Oh what bliss. Just walk. Just walk.
The herd spread out and turned the landscape into the pictures I knew from the internet: big wide and wild open, one little path, lots of colourful dots ahead of me, lots of colourful dots behind me. Over the next five days, they would become my comfort, this chain of dots, always there, slowly moving and meaning I was never alone.
This day was just walking. Walking away from home stuff, contemplating recent conversations and happenings, walking away from the unknown that had been on my mind and walking in the unknown.
The path was very pretty; in the ‘low lands’, some trees, some bogs, lots and lots of stones and boulders… the wettest parts of the trail were covered by long wooden planks, most parts of the trail one walked from one stone to the next, over dry ground and over rivers and streams… it was soon evident that this was not going to be a straightforward walk, it was more of a dance and stone stepping juggling act.
I’d set myself the goal of an average of 22km per day, I really wanted to finish the 110kms on day 5!
There were checkpoints along the route, friends who’d done this before had said they would camp a few kilometres beyond the checkpoints so as to leave the crowds.
This is what I wanted to do today, too, as the checkpoint was at km19.
The walk was easy on Day 1, the weather was kind, the path light, everything was new, and the backpack and body went along well. I was quite surprised at how good I felt when I walked into the Kebnekaise checkpoint at 18.30. I got my trek passport stamp, warmed up in the teepee, made use of the last flushing toilet I’d see until my arrival in Abisko, and geared up again.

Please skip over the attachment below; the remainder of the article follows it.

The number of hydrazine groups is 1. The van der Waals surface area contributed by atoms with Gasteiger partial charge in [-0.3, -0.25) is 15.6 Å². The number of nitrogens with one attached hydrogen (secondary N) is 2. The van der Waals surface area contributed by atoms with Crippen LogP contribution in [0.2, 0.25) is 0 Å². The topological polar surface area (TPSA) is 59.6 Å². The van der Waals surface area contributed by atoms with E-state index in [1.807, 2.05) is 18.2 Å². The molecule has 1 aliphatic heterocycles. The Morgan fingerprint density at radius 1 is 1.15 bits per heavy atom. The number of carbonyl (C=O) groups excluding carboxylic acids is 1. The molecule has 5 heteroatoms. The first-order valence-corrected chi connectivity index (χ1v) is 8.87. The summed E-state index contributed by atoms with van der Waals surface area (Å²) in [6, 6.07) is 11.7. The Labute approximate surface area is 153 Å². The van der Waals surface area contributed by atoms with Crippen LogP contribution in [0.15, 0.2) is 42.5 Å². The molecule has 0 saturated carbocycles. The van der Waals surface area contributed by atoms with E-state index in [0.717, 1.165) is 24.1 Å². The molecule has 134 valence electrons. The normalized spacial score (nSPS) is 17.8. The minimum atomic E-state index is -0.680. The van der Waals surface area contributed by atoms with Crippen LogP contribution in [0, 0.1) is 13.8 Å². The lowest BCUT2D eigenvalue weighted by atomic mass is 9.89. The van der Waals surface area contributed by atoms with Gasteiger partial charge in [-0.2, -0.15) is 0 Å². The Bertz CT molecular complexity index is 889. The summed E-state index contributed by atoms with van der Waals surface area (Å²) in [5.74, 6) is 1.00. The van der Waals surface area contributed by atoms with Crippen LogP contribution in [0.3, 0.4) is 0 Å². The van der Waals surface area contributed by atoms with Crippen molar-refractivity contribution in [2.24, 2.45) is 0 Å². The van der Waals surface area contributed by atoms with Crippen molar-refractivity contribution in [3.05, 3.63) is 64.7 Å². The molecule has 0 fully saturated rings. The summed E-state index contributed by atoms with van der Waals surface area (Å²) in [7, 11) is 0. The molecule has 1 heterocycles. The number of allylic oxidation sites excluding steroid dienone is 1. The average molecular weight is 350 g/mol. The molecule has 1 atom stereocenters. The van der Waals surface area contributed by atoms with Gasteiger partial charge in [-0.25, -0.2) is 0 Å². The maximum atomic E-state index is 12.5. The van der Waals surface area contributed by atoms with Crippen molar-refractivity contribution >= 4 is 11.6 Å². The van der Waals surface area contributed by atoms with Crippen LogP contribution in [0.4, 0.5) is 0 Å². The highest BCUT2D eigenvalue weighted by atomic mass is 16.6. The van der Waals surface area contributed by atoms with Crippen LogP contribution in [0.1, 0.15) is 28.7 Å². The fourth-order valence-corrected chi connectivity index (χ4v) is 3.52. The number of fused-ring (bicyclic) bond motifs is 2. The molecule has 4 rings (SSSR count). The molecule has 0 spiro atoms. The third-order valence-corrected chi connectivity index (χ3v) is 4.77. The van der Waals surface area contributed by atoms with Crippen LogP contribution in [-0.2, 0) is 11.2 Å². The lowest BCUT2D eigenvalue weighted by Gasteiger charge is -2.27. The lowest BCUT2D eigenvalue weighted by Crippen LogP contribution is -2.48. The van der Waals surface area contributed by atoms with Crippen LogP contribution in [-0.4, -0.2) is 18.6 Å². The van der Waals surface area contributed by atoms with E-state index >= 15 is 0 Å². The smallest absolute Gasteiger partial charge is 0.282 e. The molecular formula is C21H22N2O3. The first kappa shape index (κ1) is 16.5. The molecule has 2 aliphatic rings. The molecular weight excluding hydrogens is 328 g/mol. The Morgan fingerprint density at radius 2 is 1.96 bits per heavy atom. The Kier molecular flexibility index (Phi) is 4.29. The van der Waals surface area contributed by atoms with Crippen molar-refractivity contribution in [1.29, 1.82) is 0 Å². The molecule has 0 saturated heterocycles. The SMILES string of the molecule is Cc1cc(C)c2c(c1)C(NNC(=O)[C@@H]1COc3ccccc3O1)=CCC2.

However my energy level did then drop drastically after leaving the checkpoint. It was getting late, and cold. And though it wasn’t dark, it got grey, and windy. Well, I was climbing by now, and had left the treeline. Part of me was hoping to catch up with Luc and Kristof for the night (little did I know then that they made it to the next checkpoint that evening), so I looked at all the tents that were scattered around the countryside, maybe one of them would have a Luxembourg flag on it.
“Whatever you do,
do not get the inside of your boots wet!”
Every time I told people of my adventure, I would get tips. This one came from Sander who’d done the Classic before… and I heard his voice loud and clear, echoing from the mountain tops, as I slipped off a stepping stone into a stream at km 20!
Within a split second the water gushed down the top of both my boots… and the next three kilometres I walked with a slush-slush sound coming from my feet, a lot of anger coming from my head and a bit of lurking despair as I was starting to get cold.
I pitched my tent in the most beautiful of all my tent spots that night, at km 23, in a valley behind the hill after the Kebnekaise checkpoint, and before the trail started going uphill to Singi. It was very windy, and this valley had lots of low shrubs, and tents emerging from their middles. I thought they may protect from the cold, and I chose a spot about 20 meters away from a man who had just finished putting his up and was taking the obligatory photo of it. He looked happy and proud, and he looked like he’d be a good neighbour.